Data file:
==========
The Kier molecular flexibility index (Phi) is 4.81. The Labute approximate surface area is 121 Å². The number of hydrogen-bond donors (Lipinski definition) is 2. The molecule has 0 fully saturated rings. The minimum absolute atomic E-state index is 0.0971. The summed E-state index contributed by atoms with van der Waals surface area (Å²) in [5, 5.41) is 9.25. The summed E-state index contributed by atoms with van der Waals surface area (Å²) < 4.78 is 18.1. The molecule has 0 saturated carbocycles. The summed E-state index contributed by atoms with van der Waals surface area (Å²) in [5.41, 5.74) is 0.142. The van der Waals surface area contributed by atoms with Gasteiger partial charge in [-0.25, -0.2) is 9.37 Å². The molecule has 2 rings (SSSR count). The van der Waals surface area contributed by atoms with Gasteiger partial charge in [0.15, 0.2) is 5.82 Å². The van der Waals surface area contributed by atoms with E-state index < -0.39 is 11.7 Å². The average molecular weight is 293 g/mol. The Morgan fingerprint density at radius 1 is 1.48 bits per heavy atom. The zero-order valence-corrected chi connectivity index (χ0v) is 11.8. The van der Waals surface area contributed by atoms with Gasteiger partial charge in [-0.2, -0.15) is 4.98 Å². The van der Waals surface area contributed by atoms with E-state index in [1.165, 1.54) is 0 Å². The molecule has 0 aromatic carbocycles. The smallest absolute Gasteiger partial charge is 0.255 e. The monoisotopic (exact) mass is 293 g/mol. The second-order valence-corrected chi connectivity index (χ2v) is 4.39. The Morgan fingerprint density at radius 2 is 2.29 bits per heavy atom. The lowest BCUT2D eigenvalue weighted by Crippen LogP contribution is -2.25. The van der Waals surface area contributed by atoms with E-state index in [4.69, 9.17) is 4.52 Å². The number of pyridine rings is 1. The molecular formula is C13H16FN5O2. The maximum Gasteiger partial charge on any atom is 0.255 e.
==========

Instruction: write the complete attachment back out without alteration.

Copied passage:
The Kier molecular flexibility index (Phi) is 4.81. The Labute approximate surface area is 121 Å². The number of hydrogen-bond donors (Lipinski definition) is 2. The molecule has 0 fully saturated rings. The minimum absolute atomic E-state index is 0.0971. The summed E-state index contributed by atoms with van der Waals surface area (Å²) in [5, 5.41) is 9.25. The summed E-state index contributed by atoms with van der Waals surface area (Å²) < 4.78 is 18.1. The molecule has 0 saturated carbocycles. The summed E-state index contributed by atoms with van der Waals surface area (Å²) in [5.41, 5.74) is 0.142. The van der Waals surface area contributed by atoms with Gasteiger partial charge in [-0.25, -0.2) is 9.37 Å². The molecule has 2 rings (SSSR count). The van der Waals surface area contributed by atoms with Gasteiger partial charge in [0.15, 0.2) is 5.82 Å². The van der Waals surface area contributed by atoms with E-state index < -0.39 is 11.7 Å². The average molecular weight is 293 g/mol. The Morgan fingerprint density at radius 1 is 1.48 bits per heavy atom. The zero-order valence-corrected chi connectivity index (χ0v) is 11.8. The van der Waals surface area contributed by atoms with Gasteiger partial charge in [-0.2, -0.15) is 4.98 Å². The van der Waals surface area contributed by atoms with E-state index in [1.165, 1.54) is 0 Å². The molecule has 0 aromatic carbocycles. The smallest absolute Gasteiger partial charge is 0.255 e. The monoisotopic (exact) mass is 293 g/mol. The second-order valence-corrected chi connectivity index (χ2v) is 4.39. The Morgan fingerprint density at radius 2 is 2.29 bits per heavy atom. The lowest BCUT2D eigenvalue weighted by Crippen LogP contribution is -2.25. The van der Waals surface area contributed by atoms with E-state index in [4.69, 9.17) is 4.52 Å². The number of pyridine rings is 1. The molecular formula is C13H16FN5O2. The maximum Gasteiger partial charge on any atom is 0.255 e.